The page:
Senate Bill 229, the bill designed to provide reasonable changes to the Ohio Teacher Evaluation System (OTES), passed unanimously through the Ohio Senate back in December. Today, a substitute version of the bill was introduced in the House Education Committee that completely overhauled the existing version of the legislation. The version of SB 229 that we have been reporting on is no longer recognizable in the new House version.
The full text of the new SB229 isn’t available in its entirety, but we have obtained a document from the Legislative Service Commission that details the many modifications introduced today. Honestly, a full discussion of the entire bill will take a few posts to explore fully, but we needed to get some of the early changes out to you immediately and highlight some of the absurdity contained in the new bill.
First and foremost, the House added language that, according the LSC document, “Exempts from collective bargaining all amendments made by the bill to Revised Code provisions regarding educator evaluations.” This unnecessary step is a direct shot at any local control that districts can exercise with regard to negotiations with teacher unions and is reminiscent of 2011’s Senate Bill 5 tactics at eroding unions in Ohio. We won’t be able to get a full look at this aspect of the legislation until the full bill is published publicly, but we can be sure that this sets the tone for this entire overhaul and gives us direct insight to the direction the House Education Committee wants to proceed. We’ll be sure to provide more details about this key turn of events in the bill as more information becomes available.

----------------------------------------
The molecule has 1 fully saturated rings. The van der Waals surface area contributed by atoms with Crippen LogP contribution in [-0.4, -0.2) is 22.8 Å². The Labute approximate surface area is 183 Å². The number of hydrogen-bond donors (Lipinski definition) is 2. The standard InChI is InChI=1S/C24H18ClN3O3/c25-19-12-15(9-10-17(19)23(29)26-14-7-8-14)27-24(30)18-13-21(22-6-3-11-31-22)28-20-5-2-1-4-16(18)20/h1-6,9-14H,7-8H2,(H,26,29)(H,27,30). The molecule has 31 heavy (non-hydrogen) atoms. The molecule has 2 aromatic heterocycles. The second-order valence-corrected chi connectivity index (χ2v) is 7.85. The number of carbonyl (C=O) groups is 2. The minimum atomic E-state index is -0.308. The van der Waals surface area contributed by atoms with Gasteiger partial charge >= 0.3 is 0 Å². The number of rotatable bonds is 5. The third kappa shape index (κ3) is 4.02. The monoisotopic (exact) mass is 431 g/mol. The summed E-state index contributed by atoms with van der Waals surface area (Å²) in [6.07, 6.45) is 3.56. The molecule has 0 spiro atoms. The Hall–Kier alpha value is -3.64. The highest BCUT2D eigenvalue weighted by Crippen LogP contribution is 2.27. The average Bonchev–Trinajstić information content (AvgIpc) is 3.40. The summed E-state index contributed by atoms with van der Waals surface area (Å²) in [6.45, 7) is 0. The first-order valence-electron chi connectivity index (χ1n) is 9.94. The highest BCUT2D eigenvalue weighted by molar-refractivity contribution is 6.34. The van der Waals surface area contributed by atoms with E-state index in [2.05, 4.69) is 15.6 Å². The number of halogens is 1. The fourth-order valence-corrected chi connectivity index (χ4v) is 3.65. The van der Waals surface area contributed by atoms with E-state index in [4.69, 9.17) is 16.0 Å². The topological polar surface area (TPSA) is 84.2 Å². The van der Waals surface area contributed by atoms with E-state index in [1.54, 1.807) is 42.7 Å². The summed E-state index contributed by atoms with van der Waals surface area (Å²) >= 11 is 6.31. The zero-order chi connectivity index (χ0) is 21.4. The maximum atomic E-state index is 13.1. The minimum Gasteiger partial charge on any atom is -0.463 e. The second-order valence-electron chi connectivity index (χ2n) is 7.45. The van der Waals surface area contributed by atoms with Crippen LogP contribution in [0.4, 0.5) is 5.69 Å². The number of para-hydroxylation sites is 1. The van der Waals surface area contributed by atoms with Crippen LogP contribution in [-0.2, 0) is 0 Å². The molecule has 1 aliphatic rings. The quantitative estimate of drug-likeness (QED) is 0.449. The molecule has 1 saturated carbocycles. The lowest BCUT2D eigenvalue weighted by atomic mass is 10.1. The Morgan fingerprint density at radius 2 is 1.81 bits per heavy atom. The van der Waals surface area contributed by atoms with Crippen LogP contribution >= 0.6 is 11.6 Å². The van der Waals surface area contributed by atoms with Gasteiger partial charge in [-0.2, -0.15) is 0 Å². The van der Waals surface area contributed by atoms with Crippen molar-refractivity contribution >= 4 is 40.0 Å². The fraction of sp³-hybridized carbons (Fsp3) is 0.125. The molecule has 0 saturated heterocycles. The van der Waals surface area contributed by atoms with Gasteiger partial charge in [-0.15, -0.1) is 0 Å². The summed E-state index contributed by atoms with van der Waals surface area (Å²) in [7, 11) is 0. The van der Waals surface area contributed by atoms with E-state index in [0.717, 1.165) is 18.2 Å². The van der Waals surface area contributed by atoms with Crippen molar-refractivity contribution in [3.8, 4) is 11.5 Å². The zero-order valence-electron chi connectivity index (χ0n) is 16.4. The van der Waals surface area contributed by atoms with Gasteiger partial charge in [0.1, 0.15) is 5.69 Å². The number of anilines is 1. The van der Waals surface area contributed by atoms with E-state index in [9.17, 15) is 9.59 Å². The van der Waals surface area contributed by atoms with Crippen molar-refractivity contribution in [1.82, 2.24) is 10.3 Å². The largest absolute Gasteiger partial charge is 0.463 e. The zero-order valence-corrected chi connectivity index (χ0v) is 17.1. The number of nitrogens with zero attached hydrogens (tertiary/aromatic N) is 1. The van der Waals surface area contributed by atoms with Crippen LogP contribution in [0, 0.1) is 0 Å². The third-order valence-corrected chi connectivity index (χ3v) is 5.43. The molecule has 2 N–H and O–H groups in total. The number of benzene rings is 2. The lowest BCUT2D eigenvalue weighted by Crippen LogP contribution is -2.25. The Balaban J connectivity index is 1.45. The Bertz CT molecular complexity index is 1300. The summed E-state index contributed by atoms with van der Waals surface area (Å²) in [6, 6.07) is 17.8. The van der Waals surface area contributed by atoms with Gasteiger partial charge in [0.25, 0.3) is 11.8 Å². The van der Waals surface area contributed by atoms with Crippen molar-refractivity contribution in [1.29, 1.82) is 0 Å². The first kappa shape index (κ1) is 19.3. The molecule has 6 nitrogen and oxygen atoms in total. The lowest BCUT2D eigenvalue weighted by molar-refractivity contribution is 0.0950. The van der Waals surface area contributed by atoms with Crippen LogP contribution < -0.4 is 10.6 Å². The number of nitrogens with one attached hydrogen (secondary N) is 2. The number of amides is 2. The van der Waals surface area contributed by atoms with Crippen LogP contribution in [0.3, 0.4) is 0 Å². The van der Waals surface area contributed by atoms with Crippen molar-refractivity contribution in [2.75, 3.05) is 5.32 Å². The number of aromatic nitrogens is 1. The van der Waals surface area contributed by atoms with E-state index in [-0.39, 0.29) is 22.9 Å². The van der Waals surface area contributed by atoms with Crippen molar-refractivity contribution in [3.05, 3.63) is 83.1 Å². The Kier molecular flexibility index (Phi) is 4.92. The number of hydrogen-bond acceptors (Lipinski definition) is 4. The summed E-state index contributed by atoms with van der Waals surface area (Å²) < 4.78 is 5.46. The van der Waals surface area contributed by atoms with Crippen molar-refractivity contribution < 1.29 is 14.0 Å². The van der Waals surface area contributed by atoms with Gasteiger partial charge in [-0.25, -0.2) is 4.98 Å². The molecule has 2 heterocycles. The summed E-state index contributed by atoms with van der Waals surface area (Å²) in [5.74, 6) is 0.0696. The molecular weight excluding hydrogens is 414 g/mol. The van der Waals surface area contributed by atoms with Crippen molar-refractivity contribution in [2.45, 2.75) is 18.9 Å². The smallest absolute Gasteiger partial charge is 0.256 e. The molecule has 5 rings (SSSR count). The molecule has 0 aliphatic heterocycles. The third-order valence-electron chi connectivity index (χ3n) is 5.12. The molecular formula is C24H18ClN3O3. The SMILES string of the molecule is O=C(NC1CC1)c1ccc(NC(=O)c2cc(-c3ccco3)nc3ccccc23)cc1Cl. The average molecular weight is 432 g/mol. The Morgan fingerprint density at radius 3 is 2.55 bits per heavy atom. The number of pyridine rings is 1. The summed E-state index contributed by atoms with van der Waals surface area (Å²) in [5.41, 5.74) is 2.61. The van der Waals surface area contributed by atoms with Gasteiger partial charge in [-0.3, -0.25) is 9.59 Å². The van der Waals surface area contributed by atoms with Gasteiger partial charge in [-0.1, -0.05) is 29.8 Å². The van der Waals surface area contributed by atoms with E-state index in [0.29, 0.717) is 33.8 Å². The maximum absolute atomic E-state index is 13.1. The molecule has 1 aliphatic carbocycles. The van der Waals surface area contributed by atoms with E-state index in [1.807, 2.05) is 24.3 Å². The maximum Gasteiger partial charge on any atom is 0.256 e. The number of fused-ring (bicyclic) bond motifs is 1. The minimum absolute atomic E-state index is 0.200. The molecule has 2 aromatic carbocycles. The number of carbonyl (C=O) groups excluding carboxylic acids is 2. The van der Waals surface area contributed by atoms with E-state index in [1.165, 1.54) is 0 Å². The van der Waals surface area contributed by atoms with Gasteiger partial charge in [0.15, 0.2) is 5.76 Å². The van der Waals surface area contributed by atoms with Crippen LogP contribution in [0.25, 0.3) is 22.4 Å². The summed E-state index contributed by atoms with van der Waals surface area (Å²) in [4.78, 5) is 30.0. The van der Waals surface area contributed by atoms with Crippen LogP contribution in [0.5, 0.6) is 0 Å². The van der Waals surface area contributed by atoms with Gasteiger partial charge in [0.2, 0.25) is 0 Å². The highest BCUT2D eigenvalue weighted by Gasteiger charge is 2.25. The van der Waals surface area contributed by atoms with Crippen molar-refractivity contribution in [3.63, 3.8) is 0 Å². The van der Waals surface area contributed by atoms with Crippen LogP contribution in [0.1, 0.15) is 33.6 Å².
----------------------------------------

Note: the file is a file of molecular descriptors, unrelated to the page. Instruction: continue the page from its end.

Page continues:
Next, instead of giving local districts flexibility to reduce the Student Growth Measures component down to 35%, the new bill eliminates that lower bar and maintains the minimum of 50% of a teacher’s evaluation at 50% as it now exists in state law. This means that value-added measures would remain as a full half of a teacher’s evaluation. The only exception to this will exist in a yet-to-be-developed framework that would add the option of using student surveys (designed by the Ohio Department of Education) to evaluate a teacher.
The new bill also puts into law some components of the OTES model that have already been created by the Ohio Department of Education and are already in practice:
- Establishes 5 ranges of scores for the Student Growth component (most effective, above average, average, below average, least effective)
- Establishes 4 scores for the teacher performance level (1 -4), with 1 being the lowest and 4 being the highest. This also already exists in the OTES model and the scores are designated by name (Ineffective, Developing, Skilled, Accomplished).
Then, in the first of numerous conflicting parts of this legislation, it adds a 5th possible performance level rating of “effective” between Skilled and Developing.
To clarify that contradiction in this new bill, it mandates FOUR levels for teacher performance in one place, then adds a FIFTH level in a different place.
In addition to that oddity, there is more that reveals that the drafters of this new version of SB229 are ignorant of the content. In the Senate version of the bill, it permitted teachers receiving a rating of Accomplished to only go through the evaluation process once every three years. The House scrapped that idea, reverting back to the law which specifies that Accomplished or Skilled teachers must be evaluated every other year, but added a further condition to allow that to happen. In order for an Accomplished or Skilled teacher to be only evaluated every other year, that teacher must receive a rating of “average” or higher on the Student Growth Measures component.